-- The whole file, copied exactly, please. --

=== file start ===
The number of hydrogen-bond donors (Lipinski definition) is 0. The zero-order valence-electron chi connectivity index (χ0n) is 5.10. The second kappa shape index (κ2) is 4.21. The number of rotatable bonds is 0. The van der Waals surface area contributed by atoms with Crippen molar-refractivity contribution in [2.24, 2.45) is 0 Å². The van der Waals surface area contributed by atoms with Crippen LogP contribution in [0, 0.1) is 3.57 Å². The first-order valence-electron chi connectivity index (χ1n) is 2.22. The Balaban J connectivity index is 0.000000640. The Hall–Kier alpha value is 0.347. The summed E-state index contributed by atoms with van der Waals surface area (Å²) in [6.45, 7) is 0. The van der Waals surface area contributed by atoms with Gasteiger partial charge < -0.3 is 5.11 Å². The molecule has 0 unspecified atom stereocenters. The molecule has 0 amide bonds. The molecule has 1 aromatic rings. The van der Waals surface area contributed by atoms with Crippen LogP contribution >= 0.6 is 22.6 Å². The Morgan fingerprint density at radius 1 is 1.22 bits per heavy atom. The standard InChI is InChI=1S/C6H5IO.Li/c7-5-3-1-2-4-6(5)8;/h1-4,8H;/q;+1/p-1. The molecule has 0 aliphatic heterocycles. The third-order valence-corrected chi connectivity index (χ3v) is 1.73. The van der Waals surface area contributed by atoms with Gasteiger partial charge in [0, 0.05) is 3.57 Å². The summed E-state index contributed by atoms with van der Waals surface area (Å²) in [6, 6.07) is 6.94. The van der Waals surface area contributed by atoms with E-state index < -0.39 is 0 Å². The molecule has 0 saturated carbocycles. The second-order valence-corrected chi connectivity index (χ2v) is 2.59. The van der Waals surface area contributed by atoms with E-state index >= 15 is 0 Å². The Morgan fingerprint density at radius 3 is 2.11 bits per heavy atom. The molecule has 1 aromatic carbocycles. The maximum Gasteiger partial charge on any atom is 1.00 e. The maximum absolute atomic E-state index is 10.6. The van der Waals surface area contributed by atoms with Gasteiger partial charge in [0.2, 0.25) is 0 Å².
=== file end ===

The number of hydrogen-bond donors (Lipinski definition) is 0. The zero-order valence-electron chi connectivity index (χ0n) is 5.10. The second kappa shape index (κ2) is 4.21. The number of rotatable bonds is 0. The van der Waals surface area contributed by atoms with Crippen molar-refractivity contribution in [2.24, 2.45) is 0 Å². The van der Waals surface area contributed by atoms with Crippen LogP contribution in [0, 0.1) is 3.57 Å². The first-order valence-electron chi connectivity index (χ1n) is 2.22. The Balaban J connectivity index is 0.000000640. The Hall–Kier alpha value is 0.347. The summed E-state index contributed by atoms with van der Waals surface area (Å²) in [6.45, 7) is 0. The van der Waals surface area contributed by atoms with Gasteiger partial charge < -0.3 is 5.11 Å². The molecule has 0 unspecified atom stereocenters. The molecule has 0 amide bonds. The molecule has 1 aromatic rings. The van der Waals surface area contributed by atoms with Crippen LogP contribution >= 0.6 is 22.6 Å². The Morgan fingerprint density at radius 1 is 1.22 bits per heavy atom. The standard InChI is InChI=1S/C6H5IO.Li/c7-5-3-1-2-4-6(5)8;/h1-4,8H;/q;+1/p-1. The molecule has 0 aliphatic heterocycles. The third-order valence-corrected chi connectivity index (χ3v) is 1.73. The van der Waals surface area contributed by atoms with Gasteiger partial charge in [0, 0.05) is 3.57 Å². The summed E-state index contributed by atoms with van der Waals surface area (Å²) in [6, 6.07) is 6.94. The van der Waals surface area contributed by atoms with E-state index < -0.39 is 0 Å². The molecule has 0 saturated carbocycles. The second-order valence-corrected chi connectivity index (χ2v) is 2.59. The van der Waals surface area contributed by atoms with E-state index >= 15 is 0 Å². The Morgan fingerprint density at radius 3 is 2.11 bits per heavy atom. The molecule has 1 aromatic carbocycles. The maximum Gasteiger partial charge on any atom is 1.00 e. The maximum absolute atomic E-state index is 10.6. The van der Waals surface area contributed by atoms with Gasteiger partial charge in [0.2, 0.25) is 0 Å².